Thursday Update: Bailout Clears Senate; Another Credit Union ClosesTwo days after the House narrowly rejected the Bush Administration's proposed $7 billion financial market bailout, the U.S. Senate on Wednesday approved an amended version of the bill.
By a 74-25 vote, the Senate gave thumbs-up to an aid package that includes new "sweeteners" to attract House critics - i.e. middle class and corporate tax breaks, as well as a one-year increase in the federal insurance on individual bank deposits from $100,000 to $250,000.
"An end to the crisis is now in sight," said Senate Majority Leader Harry Reid, a Nevada Democrat, after the bill's passage.
"This is not a piece of legislation for lower Manhattan," Reid added. "It's a piece of legislation for all Americans." The bill now returns to the House, which is expected to take action within the next several days.
Market is Cautious
The financial market continues to watch this situation nervously. After losing 777.68 points on Monday - the largest one-day drop in history, the market gained back nearly 500 points on Tuesday, and then on Wednesday lost only 19.59 points, as investors waited for the Senate vote.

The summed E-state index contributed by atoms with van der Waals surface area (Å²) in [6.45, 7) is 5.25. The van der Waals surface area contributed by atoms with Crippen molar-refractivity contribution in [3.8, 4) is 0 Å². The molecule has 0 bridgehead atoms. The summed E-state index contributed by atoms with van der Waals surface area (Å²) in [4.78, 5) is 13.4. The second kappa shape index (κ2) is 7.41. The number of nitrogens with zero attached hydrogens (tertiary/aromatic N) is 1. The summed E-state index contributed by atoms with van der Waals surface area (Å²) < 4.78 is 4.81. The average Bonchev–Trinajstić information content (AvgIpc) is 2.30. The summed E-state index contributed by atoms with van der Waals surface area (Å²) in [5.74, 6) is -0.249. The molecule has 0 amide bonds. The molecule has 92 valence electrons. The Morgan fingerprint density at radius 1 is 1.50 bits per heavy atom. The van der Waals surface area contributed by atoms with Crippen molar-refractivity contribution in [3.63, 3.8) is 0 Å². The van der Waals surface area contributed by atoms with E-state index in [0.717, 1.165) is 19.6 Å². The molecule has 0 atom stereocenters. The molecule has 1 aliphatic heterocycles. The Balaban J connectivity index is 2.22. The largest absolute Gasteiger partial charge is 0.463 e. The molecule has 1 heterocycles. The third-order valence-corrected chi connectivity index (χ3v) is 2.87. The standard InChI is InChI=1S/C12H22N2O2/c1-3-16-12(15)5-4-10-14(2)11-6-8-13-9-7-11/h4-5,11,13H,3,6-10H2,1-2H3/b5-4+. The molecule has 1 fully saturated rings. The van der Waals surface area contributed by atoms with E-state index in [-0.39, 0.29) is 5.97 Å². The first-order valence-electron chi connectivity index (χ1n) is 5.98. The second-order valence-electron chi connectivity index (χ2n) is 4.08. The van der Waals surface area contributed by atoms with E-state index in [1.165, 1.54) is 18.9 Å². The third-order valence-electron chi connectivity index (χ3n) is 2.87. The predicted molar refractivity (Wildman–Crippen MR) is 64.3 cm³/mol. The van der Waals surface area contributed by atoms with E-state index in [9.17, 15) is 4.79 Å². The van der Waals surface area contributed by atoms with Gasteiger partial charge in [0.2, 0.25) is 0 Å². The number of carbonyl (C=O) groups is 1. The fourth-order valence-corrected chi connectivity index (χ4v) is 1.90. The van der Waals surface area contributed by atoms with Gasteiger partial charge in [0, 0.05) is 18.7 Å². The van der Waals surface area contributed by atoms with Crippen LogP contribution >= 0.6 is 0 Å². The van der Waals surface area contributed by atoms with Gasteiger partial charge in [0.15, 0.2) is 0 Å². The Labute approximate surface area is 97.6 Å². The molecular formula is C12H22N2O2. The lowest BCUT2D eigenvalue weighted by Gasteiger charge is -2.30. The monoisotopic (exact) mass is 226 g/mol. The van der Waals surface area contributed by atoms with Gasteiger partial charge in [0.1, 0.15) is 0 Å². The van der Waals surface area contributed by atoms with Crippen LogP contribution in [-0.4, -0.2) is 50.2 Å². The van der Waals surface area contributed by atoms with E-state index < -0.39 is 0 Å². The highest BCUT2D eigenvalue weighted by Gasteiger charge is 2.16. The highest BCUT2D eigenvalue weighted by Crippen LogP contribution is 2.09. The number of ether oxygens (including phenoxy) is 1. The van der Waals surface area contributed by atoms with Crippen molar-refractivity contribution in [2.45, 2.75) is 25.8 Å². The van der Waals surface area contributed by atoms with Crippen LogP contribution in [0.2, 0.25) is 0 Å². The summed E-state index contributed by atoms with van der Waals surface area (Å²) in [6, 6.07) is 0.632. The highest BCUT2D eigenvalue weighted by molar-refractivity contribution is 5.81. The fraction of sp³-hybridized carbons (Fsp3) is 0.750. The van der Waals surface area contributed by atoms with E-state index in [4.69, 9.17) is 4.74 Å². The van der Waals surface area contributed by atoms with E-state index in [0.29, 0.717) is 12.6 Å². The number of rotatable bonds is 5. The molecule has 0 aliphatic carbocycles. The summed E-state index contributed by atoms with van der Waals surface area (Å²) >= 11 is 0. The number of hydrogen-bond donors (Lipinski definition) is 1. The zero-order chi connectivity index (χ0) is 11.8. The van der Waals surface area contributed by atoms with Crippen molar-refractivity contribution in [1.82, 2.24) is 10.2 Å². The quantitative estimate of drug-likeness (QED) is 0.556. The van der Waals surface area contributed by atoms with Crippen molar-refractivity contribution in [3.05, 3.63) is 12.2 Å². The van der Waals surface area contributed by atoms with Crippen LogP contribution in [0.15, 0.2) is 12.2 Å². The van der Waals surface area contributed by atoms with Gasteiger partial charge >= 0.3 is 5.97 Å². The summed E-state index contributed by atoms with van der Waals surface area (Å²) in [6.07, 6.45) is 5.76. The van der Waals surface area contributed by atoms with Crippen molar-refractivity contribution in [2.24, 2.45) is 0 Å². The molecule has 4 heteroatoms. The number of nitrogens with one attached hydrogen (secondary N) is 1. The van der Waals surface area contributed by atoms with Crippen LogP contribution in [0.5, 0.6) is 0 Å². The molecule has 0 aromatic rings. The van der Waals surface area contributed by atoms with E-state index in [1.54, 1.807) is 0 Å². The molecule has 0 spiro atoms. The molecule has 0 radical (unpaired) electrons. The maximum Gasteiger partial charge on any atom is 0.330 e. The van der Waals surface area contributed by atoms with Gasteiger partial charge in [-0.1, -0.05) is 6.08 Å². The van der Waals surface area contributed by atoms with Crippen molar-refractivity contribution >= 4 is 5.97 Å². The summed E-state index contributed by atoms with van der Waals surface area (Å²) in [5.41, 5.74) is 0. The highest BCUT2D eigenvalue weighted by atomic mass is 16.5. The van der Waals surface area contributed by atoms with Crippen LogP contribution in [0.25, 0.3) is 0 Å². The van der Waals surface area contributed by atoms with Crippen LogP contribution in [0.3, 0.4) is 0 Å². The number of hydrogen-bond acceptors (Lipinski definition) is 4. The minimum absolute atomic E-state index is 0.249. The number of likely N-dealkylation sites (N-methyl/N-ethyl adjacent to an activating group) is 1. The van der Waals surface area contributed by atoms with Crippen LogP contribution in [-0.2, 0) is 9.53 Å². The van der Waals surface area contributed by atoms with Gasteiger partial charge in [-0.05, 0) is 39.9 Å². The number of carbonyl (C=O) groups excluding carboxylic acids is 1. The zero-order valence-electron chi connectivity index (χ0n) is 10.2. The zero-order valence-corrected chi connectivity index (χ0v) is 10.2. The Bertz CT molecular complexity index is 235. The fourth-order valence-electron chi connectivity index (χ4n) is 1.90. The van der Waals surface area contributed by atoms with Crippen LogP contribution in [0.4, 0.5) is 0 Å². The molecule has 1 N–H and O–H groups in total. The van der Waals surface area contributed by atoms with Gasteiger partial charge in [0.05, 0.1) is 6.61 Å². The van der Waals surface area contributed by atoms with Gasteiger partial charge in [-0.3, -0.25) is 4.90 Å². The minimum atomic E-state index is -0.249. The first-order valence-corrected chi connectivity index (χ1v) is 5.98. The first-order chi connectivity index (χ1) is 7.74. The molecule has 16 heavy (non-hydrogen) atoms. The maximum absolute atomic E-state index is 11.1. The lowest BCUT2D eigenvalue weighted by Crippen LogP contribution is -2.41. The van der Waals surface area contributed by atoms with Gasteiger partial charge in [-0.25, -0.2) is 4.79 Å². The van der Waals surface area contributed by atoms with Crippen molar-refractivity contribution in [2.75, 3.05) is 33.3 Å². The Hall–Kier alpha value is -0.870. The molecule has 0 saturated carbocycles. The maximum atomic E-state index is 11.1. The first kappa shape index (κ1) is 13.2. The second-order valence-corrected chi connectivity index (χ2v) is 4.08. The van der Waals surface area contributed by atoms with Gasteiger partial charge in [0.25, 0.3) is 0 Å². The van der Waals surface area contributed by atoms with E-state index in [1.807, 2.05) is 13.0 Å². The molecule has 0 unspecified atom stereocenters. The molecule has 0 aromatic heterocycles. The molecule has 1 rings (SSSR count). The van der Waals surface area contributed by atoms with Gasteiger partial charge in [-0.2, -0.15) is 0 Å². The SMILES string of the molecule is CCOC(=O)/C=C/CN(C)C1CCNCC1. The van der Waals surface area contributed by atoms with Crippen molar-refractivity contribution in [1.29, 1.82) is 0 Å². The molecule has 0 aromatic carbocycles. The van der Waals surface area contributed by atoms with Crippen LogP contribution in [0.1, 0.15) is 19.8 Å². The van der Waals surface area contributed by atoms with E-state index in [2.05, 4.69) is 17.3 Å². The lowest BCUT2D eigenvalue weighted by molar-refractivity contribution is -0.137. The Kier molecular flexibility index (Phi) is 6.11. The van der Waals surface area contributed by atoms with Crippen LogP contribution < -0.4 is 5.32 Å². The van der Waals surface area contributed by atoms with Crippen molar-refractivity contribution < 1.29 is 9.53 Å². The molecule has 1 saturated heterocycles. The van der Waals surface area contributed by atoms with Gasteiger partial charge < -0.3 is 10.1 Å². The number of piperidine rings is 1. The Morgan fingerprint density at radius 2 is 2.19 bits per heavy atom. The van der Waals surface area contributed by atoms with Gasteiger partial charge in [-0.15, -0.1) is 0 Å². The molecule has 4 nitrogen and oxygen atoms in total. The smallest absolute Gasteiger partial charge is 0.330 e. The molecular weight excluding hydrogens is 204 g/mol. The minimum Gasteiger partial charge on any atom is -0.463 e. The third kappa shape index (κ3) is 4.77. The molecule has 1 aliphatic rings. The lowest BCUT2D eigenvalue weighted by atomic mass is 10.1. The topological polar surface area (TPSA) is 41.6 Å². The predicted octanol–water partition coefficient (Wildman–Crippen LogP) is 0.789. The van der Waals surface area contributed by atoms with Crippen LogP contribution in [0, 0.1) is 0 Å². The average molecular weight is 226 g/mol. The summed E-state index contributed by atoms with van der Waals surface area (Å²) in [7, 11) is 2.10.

11th Credit Union Closed
And while there have been no further seismic activities on the scale of last week's failure of Washington Mutual and Monday's takeover of Wachovia, the National Credit Union Administration (NCUA) did announce on Monday the liquidation of another credit union - the 11th such failure of 2008.
Kaiperm Federal Credit Union of Oakland, CA., was liquidated, and its assets were purchased by Alliant Credit Union, of Chicago.
Alliant Credit Union is a state-chartered, federally insured institution that began in 1935 to serve employees of United Airlines. It has $5.7 billion in assets, with more than 216,000 members throughout the U.S.
The NCUA opted to liquidate Kaiperm Federal Credit Union upon determining the institution was insolvent, with no prospects for restoring viable operations. Kaiperm, chartered in 1957 to serve employees of Kaiser Foundation medical facilities, had approximately $91 million in assets and served 18,000 members.